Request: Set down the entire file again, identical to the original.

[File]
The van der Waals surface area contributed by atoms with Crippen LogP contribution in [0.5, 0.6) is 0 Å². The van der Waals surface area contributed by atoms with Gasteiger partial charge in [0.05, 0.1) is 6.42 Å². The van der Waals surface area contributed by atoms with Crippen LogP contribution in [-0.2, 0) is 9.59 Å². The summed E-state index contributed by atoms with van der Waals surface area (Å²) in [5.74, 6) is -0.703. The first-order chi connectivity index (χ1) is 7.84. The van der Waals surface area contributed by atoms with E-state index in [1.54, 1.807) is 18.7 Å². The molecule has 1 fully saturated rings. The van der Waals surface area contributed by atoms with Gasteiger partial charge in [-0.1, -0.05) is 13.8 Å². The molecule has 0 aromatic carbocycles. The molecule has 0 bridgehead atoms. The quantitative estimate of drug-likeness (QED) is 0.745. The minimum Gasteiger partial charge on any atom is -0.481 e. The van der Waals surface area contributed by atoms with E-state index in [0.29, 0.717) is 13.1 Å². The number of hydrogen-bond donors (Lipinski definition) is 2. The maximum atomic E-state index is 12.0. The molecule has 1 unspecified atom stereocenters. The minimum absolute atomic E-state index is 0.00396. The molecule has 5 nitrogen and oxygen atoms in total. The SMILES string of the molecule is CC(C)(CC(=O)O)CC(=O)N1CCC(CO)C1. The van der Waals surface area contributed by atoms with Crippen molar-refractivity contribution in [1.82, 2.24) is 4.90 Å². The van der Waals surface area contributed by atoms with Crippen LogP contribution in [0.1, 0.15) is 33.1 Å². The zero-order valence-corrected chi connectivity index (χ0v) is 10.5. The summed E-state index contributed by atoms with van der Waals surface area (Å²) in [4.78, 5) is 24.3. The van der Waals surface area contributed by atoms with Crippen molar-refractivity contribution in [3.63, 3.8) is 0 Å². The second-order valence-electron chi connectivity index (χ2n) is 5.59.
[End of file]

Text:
The van der Waals surface area contributed by atoms with Crippen LogP contribution in [0.5, 0.6) is 0 Å². The van der Waals surface area contributed by atoms with Gasteiger partial charge in [0.05, 0.1) is 6.42 Å². The van der Waals surface area contributed by atoms with Crippen LogP contribution in [-0.2, 0) is 9.59 Å². The summed E-state index contributed by atoms with van der Waals surface area (Å²) in [5.74, 6) is -0.703. The first-order chi connectivity index (χ1) is 7.84. The van der Waals surface area contributed by atoms with E-state index in [1.54, 1.807) is 18.7 Å². The molecule has 1 fully saturated rings. The van der Waals surface area contributed by atoms with Gasteiger partial charge in [-0.1, -0.05) is 13.8 Å². The molecule has 0 aromatic carbocycles. The molecule has 0 bridgehead atoms. The quantitative estimate of drug-likeness (QED) is 0.745. The minimum Gasteiger partial charge on any atom is -0.481 e. The van der Waals surface area contributed by atoms with E-state index in [0.29, 0.717) is 13.1 Å². The number of hydrogen-bond donors (Lipinski definition) is 2. The maximum atomic E-state index is 12.0. The molecule has 1 unspecified atom stereocenters. The minimum absolute atomic E-state index is 0.00396. The molecule has 5 nitrogen and oxygen atoms in total. The SMILES string of the molecule is CC(C)(CC(=O)O)CC(=O)N1CCC(CO)C1. The van der Waals surface area contributed by atoms with Crippen molar-refractivity contribution in [1.82, 2.24) is 4.90 Å². The van der Waals surface area contributed by atoms with Crippen LogP contribution in [0.1, 0.15) is 33.1 Å². The zero-order valence-corrected chi connectivity index (χ0v) is 10.5. The summed E-state index contributed by atoms with van der Waals surface area (Å²) in [4.78, 5) is 24.3. The van der Waals surface area contributed by atoms with Crippen molar-refractivity contribution in [3.63, 3.8) is 0 Å². The second-order valence-electron chi connectivity index (χ2n) is 5.59.